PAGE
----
The use of organofunctional silanes as coupling agents in glass fiber-reinforced composites is a well known and established application. The glass fiber surface is a responsive substrate for reaction with silicon functionality of the coupling agent molecule and the range of organofunctionality of the silanes provides materials that are reactive with most commercial matrix resins. Chemical coupling of the resin to the glass fiber via the silane coupling agent produces stronger composites because of more efficient transfer of stress to the high-strength glass fiber. The chemical nature of the coupling of resin to glass fiber resists degradation of the interface by water, resulting in composites with improved wet mechanical properties and stabilized electrical properties.

While the chemical and physical properties of glass fibers used in reinforcement are very similar, the form of the reinforcement does vary. One efficient form of reinforcement is glass cloth. As the glass fiber is drawn, it is coated with a starch-oil size and then woven into cloth. After weaving, the size is removed via a heat cleaning process, and the glass cloth is "finished" (treated) with a silane coupling agent. The finished cloth is used to prepare laminates by processes such as wet lay-up or compression molding. While glass cloth is an efficient reinforcement, it represents only a fraction of the total glass fiber reinforcement used. The primary limitations of this form of glass fiber are the cost per pound of fiber and limitations in the shape of the composite and fabrication techniques that can be utilized.

The majority of glass fibers used as reinforcement are produced by a similar but slightly different technology. The fibers are drawn in a similar manner but sized (treated) with a mixture of materials, including a silane coupling agent that remains on the fiber through its end use. The form of the reinforcements include continuous roving, woven roving, chopped strand, chopped strand mat, continuous strand mat, etc. Composition of the size will be influenced by the form of the reinforcement, the composite fabrication technique to be used, and the chemistry of the matrix resin. Functionally, the size contains (1) silane coupling agent, (2) film-forming resin, (3) lubricant, and (4) antistatic agent. The specific fatty ethenoid acylaminoorganosilicon is slected on the basis of its reactivity with the matrix resin; however, compatibility with other components in the size must also be considered.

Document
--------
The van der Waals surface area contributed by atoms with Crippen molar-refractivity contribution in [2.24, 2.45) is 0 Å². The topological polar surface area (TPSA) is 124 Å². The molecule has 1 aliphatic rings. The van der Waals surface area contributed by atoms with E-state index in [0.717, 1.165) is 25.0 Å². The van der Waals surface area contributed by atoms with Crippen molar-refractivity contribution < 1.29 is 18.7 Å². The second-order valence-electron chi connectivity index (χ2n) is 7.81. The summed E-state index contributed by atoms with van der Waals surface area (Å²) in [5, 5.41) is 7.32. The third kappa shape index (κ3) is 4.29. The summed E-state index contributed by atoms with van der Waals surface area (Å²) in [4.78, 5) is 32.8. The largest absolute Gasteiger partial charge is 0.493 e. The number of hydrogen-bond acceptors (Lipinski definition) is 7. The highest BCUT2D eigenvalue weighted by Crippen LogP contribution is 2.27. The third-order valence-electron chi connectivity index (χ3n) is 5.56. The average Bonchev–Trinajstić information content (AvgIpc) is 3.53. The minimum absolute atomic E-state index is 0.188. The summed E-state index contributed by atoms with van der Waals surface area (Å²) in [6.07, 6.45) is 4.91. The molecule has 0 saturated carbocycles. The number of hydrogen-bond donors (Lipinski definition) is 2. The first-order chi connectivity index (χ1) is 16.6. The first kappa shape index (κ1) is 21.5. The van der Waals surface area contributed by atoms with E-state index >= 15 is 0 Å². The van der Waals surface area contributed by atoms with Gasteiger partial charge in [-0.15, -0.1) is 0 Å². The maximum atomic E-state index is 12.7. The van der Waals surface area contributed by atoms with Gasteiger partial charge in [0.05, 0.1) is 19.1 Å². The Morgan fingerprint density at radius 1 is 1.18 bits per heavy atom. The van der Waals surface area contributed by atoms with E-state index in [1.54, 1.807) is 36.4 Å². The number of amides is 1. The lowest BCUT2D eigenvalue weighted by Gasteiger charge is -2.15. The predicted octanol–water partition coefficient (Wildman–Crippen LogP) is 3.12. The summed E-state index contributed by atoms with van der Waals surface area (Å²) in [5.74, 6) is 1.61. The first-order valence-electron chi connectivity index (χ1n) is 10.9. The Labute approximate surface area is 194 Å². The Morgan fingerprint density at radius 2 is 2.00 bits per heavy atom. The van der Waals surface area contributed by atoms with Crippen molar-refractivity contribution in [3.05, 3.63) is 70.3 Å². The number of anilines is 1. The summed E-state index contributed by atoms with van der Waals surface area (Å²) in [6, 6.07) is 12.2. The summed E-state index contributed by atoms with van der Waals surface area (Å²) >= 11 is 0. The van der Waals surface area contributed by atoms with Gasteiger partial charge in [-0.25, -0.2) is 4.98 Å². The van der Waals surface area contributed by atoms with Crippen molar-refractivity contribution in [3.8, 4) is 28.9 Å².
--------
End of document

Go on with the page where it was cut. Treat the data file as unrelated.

Whereas the exact scope of the instant invention is set forth in the appended claims, the following specific examples illustrate certain aspects of the present invention and, more particularly, point out methods of evaluating the same. However, the examples are set forth for illustration only and are not to be construed as limitations on the present invention except as set forth in the appended claims. All parts and percentages are by weight unless otherwise specified. For the purposes of these examples Me denotes a methyl group.

EXAMPLES Example 1 "Fatty" Ethenoid Acylaminoorgano Bis-silane

Into a 1 liter, 3-necked flask equipped with dropping funnel, thermometer, thermosensor, mechanical stirrer, heating mantle, 1 foot 3/4" O.D. Vigreaux column, distillation head and receiver was charged 85.3 gms., 0.25 moles of [(MeO)3 SiCH2 CH2 CH2 ]2 NH, 35.4 gms., 0.35 moles of triethylamine and 194.2 gms. of toluene. Starting at room temperature, through the dropping funnel was added to the stirred mixture 74.2 gms., 0.25 moles of linseed acid chloride. An exotherm resulted throughout the addition and the reaction mixture temperature was held between 30 and 50 C., by external application of a water/ice bath. After an additional hour of stirring at 35 C. the total reaction mixture was pressure filtered through a 1 micron filter pad and the resulting Et3 N.HCl salt cake washed with three 50 ml portions of toluene. The combined filtrate and toluene extract of the salt cake was vacuum stripped to 100 C./1 mm Hg pressure to remove toluene, excess triethylamine and any other low boiling components. 13 C, 29 Si NMR and elemental analyses indicate the product structure is ##STR9## (R4 =a linseed acid chloride derivative).

EXAMPLE 2 "Fatty" Ethenoid Acylaminoorgano Bis-Silane/Aminoorgano Bis-Silane Hydrochloride [50 Mole % Mixture]

In much the same equipment setup as described in Example 1, 85.3 gms., 0.25 moles of [(MeO)3 Si(CH2)3 ]2 NH was stirred at 50 C. while 37.11 gms., 0.125 moles of linseed acid chloride was slowly added through a dropping funnel. An exotherm resulted throughout the addition and external cooling was used to control the reaction temperature between 50 and 60 C. The reaction mixture analyzed for 0.98 meq/gm chloride ion [96% of theoretical]. 13C, 29Si, NMR and elemental analyses indicate an equimolar mixture of ##STR10## R4 =a linseed acid chloride derivative) and [(MeO)3 SiCH2 CH2 CH2 ]2 NH.HCl.

Example 3 "Fatty" Ethenoid Acylamino 25 Mole % Derivative of Diaminoorgano Bis-Silane

In the same equipment setup described in Example 1, 76.8 gms., 0.2 moles of [(MeO)3 SiCH2 CH2 CH2 NHCH2 ]2 dissolved in 106.7 gms., 3.33 moles of methanol was charged. The homogeneous mixture was stirred at room temperature and 29.7 gms., 0.10 moles of linseed acid chloride was slowly added. An exotherm resulted throughout the addition and air cooling was used to control the reaction temperature between 50 and 60 C. The reaction mixture was heated to reflux methanol for one hour, cooled and analyzed for chloride ion [98.3% of theoretical]. The product mixture at 50 wt.% active in methanol, had a calculated average composition: ##STR11##